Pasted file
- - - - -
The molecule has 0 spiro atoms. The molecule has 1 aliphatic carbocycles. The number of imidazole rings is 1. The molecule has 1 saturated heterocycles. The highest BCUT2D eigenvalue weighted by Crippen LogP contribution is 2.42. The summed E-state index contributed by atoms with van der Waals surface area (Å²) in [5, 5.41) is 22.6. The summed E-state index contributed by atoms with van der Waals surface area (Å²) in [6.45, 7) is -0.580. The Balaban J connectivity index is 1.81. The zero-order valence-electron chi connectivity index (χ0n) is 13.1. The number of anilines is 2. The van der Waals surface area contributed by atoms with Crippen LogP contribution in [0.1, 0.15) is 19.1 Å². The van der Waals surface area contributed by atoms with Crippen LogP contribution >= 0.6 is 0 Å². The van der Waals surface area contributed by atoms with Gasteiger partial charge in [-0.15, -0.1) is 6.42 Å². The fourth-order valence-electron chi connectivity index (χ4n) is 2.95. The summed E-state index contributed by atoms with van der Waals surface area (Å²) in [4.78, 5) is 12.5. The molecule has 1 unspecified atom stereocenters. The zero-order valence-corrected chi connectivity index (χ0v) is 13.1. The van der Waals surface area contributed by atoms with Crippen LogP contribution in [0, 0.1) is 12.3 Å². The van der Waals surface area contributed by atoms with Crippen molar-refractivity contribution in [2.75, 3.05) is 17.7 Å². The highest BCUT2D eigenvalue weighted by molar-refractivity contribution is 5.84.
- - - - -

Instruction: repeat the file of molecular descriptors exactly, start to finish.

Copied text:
The molecule has 0 spiro atoms. The molecule has 1 aliphatic carbocycles. The number of imidazole rings is 1. The molecule has 1 saturated heterocycles. The highest BCUT2D eigenvalue weighted by Crippen LogP contribution is 2.42. The summed E-state index contributed by atoms with van der Waals surface area (Å²) in [5, 5.41) is 22.6. The summed E-state index contributed by atoms with van der Waals surface area (Å²) in [6.45, 7) is -0.580. The Balaban J connectivity index is 1.81. The zero-order valence-electron chi connectivity index (χ0n) is 13.1. The number of anilines is 2. The van der Waals surface area contributed by atoms with Crippen LogP contribution in [0.1, 0.15) is 19.1 Å². The van der Waals surface area contributed by atoms with Crippen LogP contribution >= 0.6 is 0 Å². The van der Waals surface area contributed by atoms with Gasteiger partial charge in [-0.15, -0.1) is 6.42 Å². The fourth-order valence-electron chi connectivity index (χ4n) is 2.95. The summed E-state index contributed by atoms with van der Waals surface area (Å²) in [4.78, 5) is 12.5. The molecule has 1 unspecified atom stereocenters. The zero-order valence-corrected chi connectivity index (χ0v) is 13.1. The van der Waals surface area contributed by atoms with Crippen LogP contribution in [0, 0.1) is 12.3 Å². The van der Waals surface area contributed by atoms with Crippen molar-refractivity contribution in [2.75, 3.05) is 17.7 Å². The highest BCUT2D eigenvalue weighted by molar-refractivity contribution is 5.84.